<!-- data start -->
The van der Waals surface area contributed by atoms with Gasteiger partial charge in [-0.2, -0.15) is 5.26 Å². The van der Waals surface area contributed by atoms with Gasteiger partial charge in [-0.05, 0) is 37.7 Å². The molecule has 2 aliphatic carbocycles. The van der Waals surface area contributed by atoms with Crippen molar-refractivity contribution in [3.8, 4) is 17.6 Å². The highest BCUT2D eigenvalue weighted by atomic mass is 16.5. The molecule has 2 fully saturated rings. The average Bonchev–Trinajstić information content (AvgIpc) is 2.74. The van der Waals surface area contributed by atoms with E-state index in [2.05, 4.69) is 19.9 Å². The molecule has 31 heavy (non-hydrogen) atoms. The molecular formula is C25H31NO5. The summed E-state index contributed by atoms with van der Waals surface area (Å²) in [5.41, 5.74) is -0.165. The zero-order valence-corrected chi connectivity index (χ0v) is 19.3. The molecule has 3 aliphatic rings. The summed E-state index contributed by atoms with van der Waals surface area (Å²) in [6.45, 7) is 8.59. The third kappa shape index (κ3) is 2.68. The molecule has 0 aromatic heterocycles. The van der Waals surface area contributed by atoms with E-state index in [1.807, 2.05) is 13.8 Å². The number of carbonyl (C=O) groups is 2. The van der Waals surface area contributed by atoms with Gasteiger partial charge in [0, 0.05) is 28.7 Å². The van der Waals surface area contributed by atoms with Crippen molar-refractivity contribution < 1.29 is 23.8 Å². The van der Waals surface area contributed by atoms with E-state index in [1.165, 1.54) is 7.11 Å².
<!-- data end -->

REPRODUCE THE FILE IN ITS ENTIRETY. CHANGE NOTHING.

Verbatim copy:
The van der Waals surface area contributed by atoms with Gasteiger partial charge in [-0.2, -0.15) is 5.26 Å². The van der Waals surface area contributed by atoms with Gasteiger partial charge in [-0.05, 0) is 37.7 Å². The molecule has 2 aliphatic carbocycles. The van der Waals surface area contributed by atoms with Crippen molar-refractivity contribution in [3.8, 4) is 17.6 Å². The highest BCUT2D eigenvalue weighted by atomic mass is 16.5. The molecule has 2 fully saturated rings. The average Bonchev–Trinajstić information content (AvgIpc) is 2.74. The van der Waals surface area contributed by atoms with E-state index in [2.05, 4.69) is 19.9 Å². The molecule has 31 heavy (non-hydrogen) atoms. The molecular formula is C25H31NO5. The summed E-state index contributed by atoms with van der Waals surface area (Å²) in [5.41, 5.74) is -0.165. The zero-order valence-corrected chi connectivity index (χ0v) is 19.3. The molecule has 3 aliphatic rings. The summed E-state index contributed by atoms with van der Waals surface area (Å²) in [6.45, 7) is 8.59. The third kappa shape index (κ3) is 2.68. The molecule has 0 aromatic heterocycles. The van der Waals surface area contributed by atoms with E-state index in [1.807, 2.05) is 13.8 Å². The number of carbonyl (C=O) groups is 2. The van der Waals surface area contributed by atoms with Gasteiger partial charge in [0, 0.05) is 28.7 Å². The van der Waals surface area contributed by atoms with Crippen molar-refractivity contribution < 1.29 is 23.8 Å². The van der Waals surface area contributed by atoms with E-state index in [1.165, 1.54) is 7.11 Å².